Sunday, February 17, 2019

THEPENGYO IN JAPAN Part 3: Magical forests, temples, and history in sleepy Koya-san

Sitting next to Totoro in Koyasan

While planning my trip to Japan, I was researching a second destination after Tokyo to visit. After an amazing time in Hakone last year, I wanted to find something more serene, small-town, and quiet. Basically the opposite of Tokyo. Koya-san seemed like the perfect candidate: a UNESCO World Heritage site, it is home to one of the most important places for Buddhists and is an oft-visited site of pilgrimage. The town was founded by monks, who created something inhabitable out of nothing in the mountains. These monks struck a deal with samurai, who ensured the survival of the temples against unfriendly forces.



The Ascent: Getting There


Cable car to Koyasan
View of the route of the cable car to Koyasan

The Chinese characters of Koya-san literally translate to "Tall wild mountain." It should come as no surprise that the town of Koya-san is a bit difficult to reach. Not impossible, but you'll have to do a bit of advance planning so as not to miss train connections. One misstep could set you back a day. You might even get stuck IN Koya-san on your way out. Literally the cat village scenario from a Murakami novel (Hard-Boiled Wonderland and the End of the World for you die-hard fans).


Therefore, if you'd like to visit the small mountain town, I'd recommend you either plan heavily in advance or settle for a day trip from Osaka, where it is but a 2 or 3 hour journey from. To get there from Tokyo, take the Shinkansen to Shin-Osaka Station (2hr 45min). Then, switch to the Midosuji Subway Line to Namba Station (15min, ¥270). From Namba Station, you may Nankai Koya Line to Gokurabashi Station at the foot of Mount Koya. OR, take the Nankai Koya Line from Shin-Imamiya Station to Gokurabashi Station. Bottom line is, you must somehow find the Nankai Line to end up at Gokurabashi Station.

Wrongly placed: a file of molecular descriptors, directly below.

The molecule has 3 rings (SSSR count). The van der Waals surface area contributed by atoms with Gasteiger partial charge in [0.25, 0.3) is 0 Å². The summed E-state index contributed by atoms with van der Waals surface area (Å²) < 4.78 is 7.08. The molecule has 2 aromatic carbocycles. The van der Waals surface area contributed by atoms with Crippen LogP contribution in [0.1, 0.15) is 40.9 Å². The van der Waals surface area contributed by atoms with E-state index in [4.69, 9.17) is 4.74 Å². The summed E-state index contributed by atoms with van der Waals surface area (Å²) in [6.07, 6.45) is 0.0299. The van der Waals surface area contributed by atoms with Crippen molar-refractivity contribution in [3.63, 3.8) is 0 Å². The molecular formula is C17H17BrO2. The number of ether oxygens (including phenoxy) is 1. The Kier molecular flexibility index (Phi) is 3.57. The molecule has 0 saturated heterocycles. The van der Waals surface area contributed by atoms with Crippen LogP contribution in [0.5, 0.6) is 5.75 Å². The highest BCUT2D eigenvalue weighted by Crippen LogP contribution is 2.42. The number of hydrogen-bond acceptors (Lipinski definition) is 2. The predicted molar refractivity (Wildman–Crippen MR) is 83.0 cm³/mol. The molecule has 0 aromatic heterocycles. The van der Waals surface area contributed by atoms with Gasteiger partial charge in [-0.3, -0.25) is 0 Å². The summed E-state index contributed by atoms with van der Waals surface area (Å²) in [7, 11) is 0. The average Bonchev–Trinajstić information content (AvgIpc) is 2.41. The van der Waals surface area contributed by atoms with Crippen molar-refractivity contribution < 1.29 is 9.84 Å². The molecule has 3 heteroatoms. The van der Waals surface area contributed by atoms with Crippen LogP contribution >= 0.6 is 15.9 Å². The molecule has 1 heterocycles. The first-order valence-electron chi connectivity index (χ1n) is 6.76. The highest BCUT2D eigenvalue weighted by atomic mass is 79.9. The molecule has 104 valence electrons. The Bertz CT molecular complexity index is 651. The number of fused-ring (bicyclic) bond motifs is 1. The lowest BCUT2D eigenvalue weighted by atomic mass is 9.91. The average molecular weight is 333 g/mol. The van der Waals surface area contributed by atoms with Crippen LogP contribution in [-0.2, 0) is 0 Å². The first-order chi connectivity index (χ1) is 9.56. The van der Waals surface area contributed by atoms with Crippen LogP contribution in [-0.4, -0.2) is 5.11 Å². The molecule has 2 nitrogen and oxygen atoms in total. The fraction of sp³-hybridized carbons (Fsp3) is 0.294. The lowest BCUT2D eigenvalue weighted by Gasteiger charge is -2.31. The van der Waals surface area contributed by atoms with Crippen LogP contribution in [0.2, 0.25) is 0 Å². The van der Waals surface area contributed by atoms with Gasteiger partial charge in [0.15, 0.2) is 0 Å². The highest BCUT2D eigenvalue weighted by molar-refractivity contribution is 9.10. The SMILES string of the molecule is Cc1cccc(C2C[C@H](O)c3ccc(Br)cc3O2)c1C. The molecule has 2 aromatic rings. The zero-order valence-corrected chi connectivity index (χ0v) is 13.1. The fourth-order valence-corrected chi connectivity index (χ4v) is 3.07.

At Gokurabashi Station, you must transfer to a cable car to get to the top. The 45 minute long ascent is a scenic one, gliding precariously through lush green forest and grinding to a stop at the top. At last, you have made it to Koya-san. Buses into the town are available at the cable car terminal.



Temple Stays: All You Need to Know

The exterior of our lodging, Sekishoin Ryokan Shukubo temple stay in Koyasan Japan
The garden within Sekishoin Ryokan Shukubo temple stay in Koyasan Japan
The interior of Sekishoin Ryokan Shukubo bath house

A big reason why I wanted to visit Koya-san in the first place was because I specifically wanted to stay at a temple stay (shukubo). This specific shukubo is also a Ryokan, which is a lodging containing an onsen, or Japanese bath house.

Temple stays are quite popular on Koya-san, but very expensive. There is only one guesthouse in town (the closest thing to a hostel you'll get to), and it is booked out very quickly. The booking process for these temple stays can be a bit tricky. There is a very unhelpful official shukubo website where it lists the various lodgings available but does not allow you to sort by price, location, or anything for that matter. In addition, bookings must be made by calling the premise, making it extremely difficult to plan for if you are not in Japan. What I ended up doing was booking through Agoda, which helped facilitated the process. The full amount of the booking must be paid on site and in cash, however -- keep that in mind!